Home » Nigeria’s Federal Government Cracks Down on Illegal Mining and Tax Evasion

Nigeria’s Federal Government Cracks Down on Illegal Mining and Tax Evasion

The government aims to increase revenue, curb illegal mining, and develop the sector

by Motoni Olodun

Nigeria’s mining sector is facing a major shake-up as the federal government has warned states and local governments to stop collecting royalties and taxes from licensed miners operating in their domains. The government also said that miners and operators owe more than N2tn ($4.7bn) and urged them to pay up their debts.

The Minister of Solid Minerals Development, Dele Alake, made these statements in Kaduna on Thursday, where he met with members of the Licensed Minerals Holders, Laterite/Sand Operators Dealers. He said that the purpose of the meeting was to unveil the ministry’s plan for miners and operators for 2024 and to address the challenges facing the industry.

According to Alake, who was represented by the acting Zonal Mines Officer, North-West Zonal Office, Kutman Ali, the mining sector is a priority for the administration of President Bola Tinubu, who is determined to harness the potential of the sector as a major revenue earner and a driver of economic diversification.

He said that the federal government has the exclusive right to collect royalties and taxes on minerals obtained in the course of mining or exploration, as stipulated by the constitution and the Nigerian Minerals and Mining Act of 2007. He added that any state or local government that collects money in the name of royalty or mineral tax will have it deducted from their federal allocation.

He also said that the government has activated a Special Mines Task Force in Kaduna State, comprising of security and anti-corruption agencies, to clamp down on illegal mining and non-payment of royalties. He warned miners and operators against going to the field without a license and a permit to mobilize to the site, which can be obtained from the Mines Office in Kaduna.

He said that the government is committed to providing a conducive environment for mining activities, such as improving infrastructure, security, and access to finance. He also said that the government is working on a new mining policy that will address the issues of community development, environmental protection, and value addition.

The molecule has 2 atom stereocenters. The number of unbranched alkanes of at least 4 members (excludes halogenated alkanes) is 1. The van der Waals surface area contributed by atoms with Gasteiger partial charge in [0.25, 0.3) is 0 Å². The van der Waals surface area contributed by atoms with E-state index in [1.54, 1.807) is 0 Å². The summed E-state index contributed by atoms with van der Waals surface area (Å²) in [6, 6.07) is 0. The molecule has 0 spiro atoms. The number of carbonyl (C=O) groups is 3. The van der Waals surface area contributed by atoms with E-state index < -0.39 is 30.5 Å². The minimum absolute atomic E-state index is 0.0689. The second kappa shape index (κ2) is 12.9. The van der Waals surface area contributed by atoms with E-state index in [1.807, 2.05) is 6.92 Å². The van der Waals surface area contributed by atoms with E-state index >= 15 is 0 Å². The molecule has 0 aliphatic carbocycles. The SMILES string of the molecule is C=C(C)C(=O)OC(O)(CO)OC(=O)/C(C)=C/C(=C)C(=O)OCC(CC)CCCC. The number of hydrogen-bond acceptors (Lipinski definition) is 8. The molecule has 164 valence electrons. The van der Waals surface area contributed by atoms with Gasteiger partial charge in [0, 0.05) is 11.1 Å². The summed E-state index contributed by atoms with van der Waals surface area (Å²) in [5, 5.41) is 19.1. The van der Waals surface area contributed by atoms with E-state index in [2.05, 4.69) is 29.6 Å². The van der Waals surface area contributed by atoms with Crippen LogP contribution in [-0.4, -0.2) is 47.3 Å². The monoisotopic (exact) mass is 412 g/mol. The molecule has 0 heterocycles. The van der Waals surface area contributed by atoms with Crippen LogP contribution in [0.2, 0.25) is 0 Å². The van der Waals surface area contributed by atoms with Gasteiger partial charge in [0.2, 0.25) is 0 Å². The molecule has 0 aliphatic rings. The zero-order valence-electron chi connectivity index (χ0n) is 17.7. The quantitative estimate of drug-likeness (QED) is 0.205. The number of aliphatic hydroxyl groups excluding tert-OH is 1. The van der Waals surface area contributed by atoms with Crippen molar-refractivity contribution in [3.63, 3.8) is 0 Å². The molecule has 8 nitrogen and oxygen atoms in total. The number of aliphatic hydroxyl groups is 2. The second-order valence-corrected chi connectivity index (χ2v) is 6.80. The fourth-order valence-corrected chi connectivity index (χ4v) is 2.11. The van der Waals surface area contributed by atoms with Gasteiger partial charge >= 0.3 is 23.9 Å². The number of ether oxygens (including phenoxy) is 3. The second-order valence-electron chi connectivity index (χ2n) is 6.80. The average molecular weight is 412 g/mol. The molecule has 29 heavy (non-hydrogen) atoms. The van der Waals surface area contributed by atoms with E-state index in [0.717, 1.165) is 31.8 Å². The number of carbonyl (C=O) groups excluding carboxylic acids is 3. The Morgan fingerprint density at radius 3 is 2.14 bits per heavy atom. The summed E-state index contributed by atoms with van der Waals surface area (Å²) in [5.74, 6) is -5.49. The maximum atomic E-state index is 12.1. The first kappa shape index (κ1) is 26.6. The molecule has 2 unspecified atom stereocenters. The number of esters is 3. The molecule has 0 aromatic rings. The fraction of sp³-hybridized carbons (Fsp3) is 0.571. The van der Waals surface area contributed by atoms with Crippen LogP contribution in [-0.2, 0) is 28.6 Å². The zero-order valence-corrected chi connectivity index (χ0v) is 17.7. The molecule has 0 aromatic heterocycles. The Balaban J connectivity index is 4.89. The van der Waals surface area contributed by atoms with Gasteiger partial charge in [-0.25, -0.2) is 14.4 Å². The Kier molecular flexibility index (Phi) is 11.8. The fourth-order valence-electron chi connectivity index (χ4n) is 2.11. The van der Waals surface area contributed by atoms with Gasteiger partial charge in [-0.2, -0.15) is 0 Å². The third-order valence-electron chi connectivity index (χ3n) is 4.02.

He urged the miners and operators to cooperate with the government and comply with the rules and regulations of the sector. He also advised them to form cooperatives and associations to enhance their capacity and bargaining power.

The Chairman of the Miners Association of Nigeria, Kaduna branch, Ado Dogo, who was represented by the secretary of the association, Kashim Hussaini, said that the meeting was a welcome development and a platform for dialogue between the miners and the regulators. He said that the miners are facing various challenges, such as multiple taxation, insecurity, lack of infrastructure, and interference from state and local governments. He appealed to the government to address these challenges and support the miners to grow their businesses.

Nigeria has a rich endowment of mineral resources, such as gold, iron ore, coal, limestone, lead, zinc, tin, and gemstones. However, the sector has been neglected for decades due to the dominance of the oil and gas industry. The sector currently contributes less than 0.5% to the GDP, but the government aims to increase this to 3% by 2025.

The government has also launched several initiatives to revive the sector, such as the Presidential Artisanal Gold Mining Development Initiative, which aims to formalize and integrate artisanal gold miners into the formal economy, and the Dukia Gold and Precious Metals Refining Company, which is the first gold refinery in Nigeria.

The government hopes that developing the mining sector will create jobs, reduce poverty, and boost foreign exchange earnings. It also hopes that by curbing illegal mining and tax evasion, it will increase its revenue and reduce the environmental and social impacts of mining activities.

The government’s efforts have been commended by various stakeholders, such as the World Bank, the European Union, and the private sector, who have expressed their willingness to partner with the government to develop the sector.

However, the government also faces some challenges, such as insecurity, community conflicts, legal disputes, and low investment. The government will need to address these challenges and ensure that the mining sector is governed by transparency, accountability, and sustainability.

The mining sector has the potential to transform Nigeria’s economy and improve the lives of millions of Nigerians. The government’s plan for 2024 is a step in the right direction, but it will require the cooperation and commitment of all stakeholders to make it a reality.

Source: BusinessDay NG

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